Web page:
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Tuesday, June 26, 2012

Rye Whiskey - For All the Rye Reasons

By Steve Siciliano

In the Academy Award winning film The Lost Weekend (see trailer below), Ray Milan won an Oscar for his portrayal of an alcoholic writer who goes on a three-day drinking binge. Strictly from the perspective of a purveyor of packaged spirits, I find it interesting that the booze Milan’s character imbibed on his bender was cheap rye whiskey.

Until recently one would have a difficult time finding enough rye on liquor store shelves to get a good buzz on let alone fuel a weekend drinking spree. Rye at one time was the predominate whiskey in America, especially in the northeastern states, but after prohibition it gradually sank into obscurity. It is now being produced again by a small group of distillers and is making a small yet noticeable comeback.

In order for whiskey to be designated as “rye” in the United States it must be made from a mash consisting of at least 51% rye with corn and barley making up the remaining ingredients. It is distilled to no less than 80 proof and is aged in charred, new oak barrels. The preponderance of rye in the mash imparts distinctive, spicy notes to the whiskies that are noticeably drier than those made predominately from corn, wheat and barley. Siciliano’s currently has three rye whiskies from three different distilleries on the shelves: Jim Beam Rye ($19.97), Bulliet Rye ($25.95), and Redemption Rye, ($28.98). All come in 750ml sizes.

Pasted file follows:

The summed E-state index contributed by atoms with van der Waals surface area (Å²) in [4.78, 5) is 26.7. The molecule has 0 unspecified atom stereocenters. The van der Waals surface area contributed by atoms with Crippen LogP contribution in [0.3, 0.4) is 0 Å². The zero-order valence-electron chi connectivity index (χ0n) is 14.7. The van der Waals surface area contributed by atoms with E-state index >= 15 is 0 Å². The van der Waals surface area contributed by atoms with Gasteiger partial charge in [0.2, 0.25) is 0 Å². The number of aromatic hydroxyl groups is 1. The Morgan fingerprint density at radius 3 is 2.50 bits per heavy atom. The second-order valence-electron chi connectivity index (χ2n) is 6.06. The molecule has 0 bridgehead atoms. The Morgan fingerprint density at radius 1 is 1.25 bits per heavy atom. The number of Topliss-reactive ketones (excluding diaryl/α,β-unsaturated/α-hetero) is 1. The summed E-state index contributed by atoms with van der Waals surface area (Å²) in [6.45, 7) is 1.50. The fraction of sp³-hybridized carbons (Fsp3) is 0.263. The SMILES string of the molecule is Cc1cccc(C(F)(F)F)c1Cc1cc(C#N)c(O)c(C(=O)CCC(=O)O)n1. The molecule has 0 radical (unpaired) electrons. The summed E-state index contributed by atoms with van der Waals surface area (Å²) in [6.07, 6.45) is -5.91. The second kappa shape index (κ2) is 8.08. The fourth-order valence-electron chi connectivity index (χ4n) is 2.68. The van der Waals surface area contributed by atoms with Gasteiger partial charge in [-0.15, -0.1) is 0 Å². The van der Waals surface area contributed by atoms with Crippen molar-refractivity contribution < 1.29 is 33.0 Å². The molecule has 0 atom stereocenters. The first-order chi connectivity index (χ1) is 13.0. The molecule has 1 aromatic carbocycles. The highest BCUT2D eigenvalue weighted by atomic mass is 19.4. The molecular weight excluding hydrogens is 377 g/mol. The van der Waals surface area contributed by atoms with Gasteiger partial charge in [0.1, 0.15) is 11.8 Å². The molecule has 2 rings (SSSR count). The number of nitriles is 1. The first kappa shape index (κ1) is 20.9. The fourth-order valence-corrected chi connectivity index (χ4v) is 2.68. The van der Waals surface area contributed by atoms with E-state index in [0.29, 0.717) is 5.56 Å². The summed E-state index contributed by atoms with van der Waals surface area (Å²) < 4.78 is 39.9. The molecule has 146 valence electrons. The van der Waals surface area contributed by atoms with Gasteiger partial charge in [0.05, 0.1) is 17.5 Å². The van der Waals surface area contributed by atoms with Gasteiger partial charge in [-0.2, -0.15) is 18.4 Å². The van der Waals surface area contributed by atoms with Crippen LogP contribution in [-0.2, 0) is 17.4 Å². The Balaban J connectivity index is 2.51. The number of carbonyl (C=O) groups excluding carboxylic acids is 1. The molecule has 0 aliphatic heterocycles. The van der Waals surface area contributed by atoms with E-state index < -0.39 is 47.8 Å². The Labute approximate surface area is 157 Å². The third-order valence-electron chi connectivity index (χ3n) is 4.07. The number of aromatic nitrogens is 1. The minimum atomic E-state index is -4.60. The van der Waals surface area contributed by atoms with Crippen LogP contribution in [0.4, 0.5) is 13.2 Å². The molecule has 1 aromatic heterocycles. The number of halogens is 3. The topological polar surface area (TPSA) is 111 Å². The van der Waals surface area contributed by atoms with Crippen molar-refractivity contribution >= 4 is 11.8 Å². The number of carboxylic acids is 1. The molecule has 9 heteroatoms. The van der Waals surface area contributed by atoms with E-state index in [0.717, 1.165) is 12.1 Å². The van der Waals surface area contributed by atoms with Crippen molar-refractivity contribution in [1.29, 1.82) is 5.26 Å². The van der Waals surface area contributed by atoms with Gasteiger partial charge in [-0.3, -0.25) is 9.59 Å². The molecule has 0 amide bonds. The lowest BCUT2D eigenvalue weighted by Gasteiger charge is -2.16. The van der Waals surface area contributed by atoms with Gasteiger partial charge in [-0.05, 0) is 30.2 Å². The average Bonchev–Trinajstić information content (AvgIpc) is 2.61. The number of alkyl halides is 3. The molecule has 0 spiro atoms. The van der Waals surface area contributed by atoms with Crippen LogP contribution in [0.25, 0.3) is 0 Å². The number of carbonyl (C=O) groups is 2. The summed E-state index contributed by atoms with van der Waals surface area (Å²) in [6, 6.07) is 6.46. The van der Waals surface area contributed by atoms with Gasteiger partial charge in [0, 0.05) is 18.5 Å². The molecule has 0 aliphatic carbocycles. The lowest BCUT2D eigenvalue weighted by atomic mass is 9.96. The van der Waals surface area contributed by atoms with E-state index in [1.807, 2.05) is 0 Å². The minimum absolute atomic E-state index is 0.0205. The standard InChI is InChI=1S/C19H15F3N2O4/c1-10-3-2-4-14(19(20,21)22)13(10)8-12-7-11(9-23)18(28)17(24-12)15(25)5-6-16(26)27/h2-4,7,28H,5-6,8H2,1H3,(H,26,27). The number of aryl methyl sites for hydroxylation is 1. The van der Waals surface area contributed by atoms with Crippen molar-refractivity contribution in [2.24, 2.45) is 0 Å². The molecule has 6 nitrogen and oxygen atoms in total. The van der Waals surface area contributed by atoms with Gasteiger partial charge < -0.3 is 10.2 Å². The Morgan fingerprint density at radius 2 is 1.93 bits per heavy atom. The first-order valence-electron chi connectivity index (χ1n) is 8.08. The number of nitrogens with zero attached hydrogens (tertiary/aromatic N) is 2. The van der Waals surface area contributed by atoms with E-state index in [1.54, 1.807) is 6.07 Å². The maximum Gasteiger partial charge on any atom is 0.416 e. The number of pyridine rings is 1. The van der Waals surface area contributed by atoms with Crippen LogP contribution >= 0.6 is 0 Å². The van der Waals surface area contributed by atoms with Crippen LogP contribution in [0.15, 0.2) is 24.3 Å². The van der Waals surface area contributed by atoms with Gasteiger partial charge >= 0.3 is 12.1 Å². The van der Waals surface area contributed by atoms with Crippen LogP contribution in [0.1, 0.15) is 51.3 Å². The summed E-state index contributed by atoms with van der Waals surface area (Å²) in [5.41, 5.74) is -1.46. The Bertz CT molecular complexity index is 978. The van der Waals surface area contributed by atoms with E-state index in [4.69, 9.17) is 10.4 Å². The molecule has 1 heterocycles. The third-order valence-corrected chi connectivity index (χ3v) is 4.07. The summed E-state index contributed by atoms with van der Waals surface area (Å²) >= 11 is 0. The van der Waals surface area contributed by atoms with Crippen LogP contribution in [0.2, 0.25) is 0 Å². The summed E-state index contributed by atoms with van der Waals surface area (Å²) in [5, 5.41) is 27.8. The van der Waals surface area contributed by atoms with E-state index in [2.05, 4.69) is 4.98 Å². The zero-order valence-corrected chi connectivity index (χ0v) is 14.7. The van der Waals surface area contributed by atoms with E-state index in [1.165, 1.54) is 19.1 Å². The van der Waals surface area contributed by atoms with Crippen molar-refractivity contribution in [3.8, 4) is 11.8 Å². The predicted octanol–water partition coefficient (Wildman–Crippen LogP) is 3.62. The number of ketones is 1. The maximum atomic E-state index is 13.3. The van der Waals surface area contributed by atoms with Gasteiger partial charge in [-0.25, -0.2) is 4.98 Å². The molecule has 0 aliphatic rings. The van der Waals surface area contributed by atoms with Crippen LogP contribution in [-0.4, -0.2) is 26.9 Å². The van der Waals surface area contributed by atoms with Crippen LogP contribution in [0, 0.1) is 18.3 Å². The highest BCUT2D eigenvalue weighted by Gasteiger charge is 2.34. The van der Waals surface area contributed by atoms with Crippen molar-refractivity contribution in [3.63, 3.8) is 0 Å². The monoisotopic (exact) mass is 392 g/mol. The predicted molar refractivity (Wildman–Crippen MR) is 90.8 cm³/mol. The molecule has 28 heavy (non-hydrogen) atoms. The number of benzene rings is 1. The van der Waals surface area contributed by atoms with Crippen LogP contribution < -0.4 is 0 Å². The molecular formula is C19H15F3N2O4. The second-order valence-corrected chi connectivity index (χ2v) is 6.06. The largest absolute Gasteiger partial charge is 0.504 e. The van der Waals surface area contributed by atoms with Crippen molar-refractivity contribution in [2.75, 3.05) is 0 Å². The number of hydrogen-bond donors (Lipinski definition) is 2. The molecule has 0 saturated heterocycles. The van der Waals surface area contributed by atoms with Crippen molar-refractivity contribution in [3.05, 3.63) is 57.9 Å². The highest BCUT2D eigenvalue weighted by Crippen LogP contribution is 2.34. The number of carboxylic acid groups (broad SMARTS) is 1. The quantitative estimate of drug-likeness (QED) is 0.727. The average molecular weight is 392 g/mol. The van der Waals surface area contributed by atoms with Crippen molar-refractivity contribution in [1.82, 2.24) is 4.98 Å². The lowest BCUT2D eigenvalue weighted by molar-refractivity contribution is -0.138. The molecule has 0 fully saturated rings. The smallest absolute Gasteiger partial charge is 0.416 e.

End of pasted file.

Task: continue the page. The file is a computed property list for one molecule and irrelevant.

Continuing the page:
While it is doubtful that rye will ever replace Bourbon and blended American or Canadian whiskeys in popularity, its distinctive flavor offers a fine alternative, either as a straight sipper or as the main feature in a variety of classic cocktails.

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